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# Maximally Stable Extremal Regions and Extensions - PowerPoint PPT Presentation

Maximally Stable Extremal Regions and Extensions. Medical Image Processing Course. Loris Bazzani, PhD Student. Department of Computer Science, University of Verona, Italy, VIPS Lab. Supervisor: Prof. Vittorio Murino. Introduction. Maximally Stable Extremal Region

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### Maximally Stable Extremal Regions and Extensions

Medical Image Processing Course

Loris Bazzani, PhD Student

Department of Computer Science,

University of Verona, Italy,

VIPS Lab.

Supervisor: Prof. Vittorio Murino

• Maximally Stable Extremal Region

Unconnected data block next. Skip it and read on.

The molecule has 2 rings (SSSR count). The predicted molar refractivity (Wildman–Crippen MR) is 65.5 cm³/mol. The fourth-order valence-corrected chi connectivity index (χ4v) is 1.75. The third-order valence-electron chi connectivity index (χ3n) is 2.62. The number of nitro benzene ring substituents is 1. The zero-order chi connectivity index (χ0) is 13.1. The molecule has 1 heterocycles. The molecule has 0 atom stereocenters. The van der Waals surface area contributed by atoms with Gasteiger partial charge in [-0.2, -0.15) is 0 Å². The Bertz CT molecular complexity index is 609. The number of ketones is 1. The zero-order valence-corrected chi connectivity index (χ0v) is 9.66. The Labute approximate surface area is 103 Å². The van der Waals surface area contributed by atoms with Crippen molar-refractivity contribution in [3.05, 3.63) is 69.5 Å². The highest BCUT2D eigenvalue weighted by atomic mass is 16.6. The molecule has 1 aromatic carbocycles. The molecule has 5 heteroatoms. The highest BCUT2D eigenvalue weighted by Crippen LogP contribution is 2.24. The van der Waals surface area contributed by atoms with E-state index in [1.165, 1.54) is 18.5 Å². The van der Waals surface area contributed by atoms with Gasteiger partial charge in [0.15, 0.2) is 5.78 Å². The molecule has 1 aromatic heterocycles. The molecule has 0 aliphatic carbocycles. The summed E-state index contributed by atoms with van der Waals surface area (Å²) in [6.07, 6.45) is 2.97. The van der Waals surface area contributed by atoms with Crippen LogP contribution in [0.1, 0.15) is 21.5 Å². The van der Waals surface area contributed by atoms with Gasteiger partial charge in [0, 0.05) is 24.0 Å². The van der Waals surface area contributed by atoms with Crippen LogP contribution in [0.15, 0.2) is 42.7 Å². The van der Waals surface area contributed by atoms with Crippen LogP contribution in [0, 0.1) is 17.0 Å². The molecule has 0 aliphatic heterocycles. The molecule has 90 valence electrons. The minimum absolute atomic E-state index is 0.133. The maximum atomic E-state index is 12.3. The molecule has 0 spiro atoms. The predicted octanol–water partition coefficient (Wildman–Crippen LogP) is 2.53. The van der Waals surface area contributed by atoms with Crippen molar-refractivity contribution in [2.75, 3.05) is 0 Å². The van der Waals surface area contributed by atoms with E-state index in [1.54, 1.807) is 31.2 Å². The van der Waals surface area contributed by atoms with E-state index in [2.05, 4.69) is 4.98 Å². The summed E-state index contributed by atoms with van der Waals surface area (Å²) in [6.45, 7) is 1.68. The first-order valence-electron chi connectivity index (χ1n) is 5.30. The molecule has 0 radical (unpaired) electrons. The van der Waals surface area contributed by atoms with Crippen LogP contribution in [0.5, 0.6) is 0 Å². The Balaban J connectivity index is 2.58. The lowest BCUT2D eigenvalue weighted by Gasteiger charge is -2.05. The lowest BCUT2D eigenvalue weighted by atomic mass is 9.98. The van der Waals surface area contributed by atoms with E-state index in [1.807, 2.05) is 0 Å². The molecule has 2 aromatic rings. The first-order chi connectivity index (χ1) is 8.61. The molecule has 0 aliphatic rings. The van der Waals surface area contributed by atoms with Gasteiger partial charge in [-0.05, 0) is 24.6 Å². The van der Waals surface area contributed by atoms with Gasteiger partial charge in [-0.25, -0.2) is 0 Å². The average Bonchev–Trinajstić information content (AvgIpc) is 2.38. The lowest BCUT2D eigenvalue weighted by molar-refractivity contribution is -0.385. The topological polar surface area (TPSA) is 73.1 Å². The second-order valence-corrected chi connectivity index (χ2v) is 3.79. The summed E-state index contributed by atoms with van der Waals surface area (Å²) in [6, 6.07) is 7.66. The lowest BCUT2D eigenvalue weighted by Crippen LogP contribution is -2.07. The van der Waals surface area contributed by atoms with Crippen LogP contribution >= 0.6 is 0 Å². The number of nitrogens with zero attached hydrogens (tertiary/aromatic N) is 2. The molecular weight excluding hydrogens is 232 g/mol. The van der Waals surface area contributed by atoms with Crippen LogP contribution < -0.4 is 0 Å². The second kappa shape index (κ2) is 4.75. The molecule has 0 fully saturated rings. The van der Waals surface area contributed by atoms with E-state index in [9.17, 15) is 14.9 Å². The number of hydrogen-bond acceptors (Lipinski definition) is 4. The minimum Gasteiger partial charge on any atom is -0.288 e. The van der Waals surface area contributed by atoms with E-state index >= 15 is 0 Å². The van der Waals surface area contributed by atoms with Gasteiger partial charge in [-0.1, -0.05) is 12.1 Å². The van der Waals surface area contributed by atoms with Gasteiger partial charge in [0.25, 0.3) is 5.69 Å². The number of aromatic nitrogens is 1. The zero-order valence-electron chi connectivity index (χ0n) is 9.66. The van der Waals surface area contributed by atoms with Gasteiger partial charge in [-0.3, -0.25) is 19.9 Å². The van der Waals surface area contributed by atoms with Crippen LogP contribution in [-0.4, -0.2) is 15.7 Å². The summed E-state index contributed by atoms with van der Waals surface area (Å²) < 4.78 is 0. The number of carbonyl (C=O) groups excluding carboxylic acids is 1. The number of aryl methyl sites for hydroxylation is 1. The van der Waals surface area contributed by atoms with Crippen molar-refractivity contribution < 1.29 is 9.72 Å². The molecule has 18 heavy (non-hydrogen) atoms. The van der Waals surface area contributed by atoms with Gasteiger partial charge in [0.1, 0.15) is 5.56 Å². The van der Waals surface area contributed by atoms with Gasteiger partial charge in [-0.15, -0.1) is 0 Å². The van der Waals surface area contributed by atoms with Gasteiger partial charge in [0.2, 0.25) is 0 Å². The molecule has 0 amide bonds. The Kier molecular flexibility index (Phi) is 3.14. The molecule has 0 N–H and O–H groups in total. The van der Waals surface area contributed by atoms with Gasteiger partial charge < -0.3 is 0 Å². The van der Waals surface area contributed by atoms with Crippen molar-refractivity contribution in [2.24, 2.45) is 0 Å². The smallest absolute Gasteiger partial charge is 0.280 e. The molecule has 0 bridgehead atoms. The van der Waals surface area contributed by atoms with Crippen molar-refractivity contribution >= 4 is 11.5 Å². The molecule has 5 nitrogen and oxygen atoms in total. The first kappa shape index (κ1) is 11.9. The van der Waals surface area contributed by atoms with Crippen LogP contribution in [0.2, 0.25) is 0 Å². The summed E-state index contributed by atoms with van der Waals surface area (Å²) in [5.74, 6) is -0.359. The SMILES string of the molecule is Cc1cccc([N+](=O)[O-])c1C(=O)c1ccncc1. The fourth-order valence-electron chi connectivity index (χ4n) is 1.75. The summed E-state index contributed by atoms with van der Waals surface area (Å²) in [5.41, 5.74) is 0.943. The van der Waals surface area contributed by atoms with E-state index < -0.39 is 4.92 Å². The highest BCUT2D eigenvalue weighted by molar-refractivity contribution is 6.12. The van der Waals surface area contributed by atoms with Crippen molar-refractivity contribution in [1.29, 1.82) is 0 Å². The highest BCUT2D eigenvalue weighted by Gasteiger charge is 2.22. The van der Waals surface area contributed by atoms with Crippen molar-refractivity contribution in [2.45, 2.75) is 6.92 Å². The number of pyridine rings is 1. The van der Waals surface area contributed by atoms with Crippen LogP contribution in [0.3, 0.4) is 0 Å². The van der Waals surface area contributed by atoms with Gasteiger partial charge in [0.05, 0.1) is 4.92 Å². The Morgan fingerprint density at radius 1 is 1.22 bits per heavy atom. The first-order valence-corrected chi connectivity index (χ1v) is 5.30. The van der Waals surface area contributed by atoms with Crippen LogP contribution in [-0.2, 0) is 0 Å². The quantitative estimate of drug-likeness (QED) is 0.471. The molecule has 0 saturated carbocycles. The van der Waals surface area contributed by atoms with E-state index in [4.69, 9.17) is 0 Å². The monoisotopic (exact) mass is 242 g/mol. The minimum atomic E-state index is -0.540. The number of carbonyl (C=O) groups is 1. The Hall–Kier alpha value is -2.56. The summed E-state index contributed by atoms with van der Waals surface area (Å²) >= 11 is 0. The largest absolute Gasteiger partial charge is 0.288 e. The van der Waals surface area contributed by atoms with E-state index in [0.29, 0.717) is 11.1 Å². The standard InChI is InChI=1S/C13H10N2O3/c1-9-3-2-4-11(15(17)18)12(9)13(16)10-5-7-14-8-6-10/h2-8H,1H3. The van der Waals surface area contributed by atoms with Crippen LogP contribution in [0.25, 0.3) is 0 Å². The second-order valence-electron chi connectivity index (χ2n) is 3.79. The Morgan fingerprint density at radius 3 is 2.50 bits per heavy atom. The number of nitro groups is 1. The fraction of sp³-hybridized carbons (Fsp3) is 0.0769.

• Maximally Stable Volume: 3D Extension

• Segmentation of volumes

• Maximally Stable Colour Region: RGB Extension

• Objects of interest modeling

• Conclusions

• Maximally Stable Extremal Region

• Maximally Stable Volume

• Maximally Stable Colour Region

• Conclusions

Maximally Stable Extremal Region(MSER) [Matas2002]

• Set of all thresholdings of to a binary img:

• MSER = connected region in with little size change across several thresholdings

• Margin = the number of thresholds for which the region is stable

3

1

4

2

5

[Images from Matas’ presentation]

• Maximally Stable Extremal Region

• Maximally Stable Volume

• Maximally Stable Colour Region

• Conclusions

New interpretation/formulation of MSER (2D):

• Find the level sets of a connected, weighted graph

• Node: pixel

• Edge: connection relationship (e.g. 4-neghborhood)

• Weight: pixel intensity

• contains a set of nodes that have a weight above a given threshold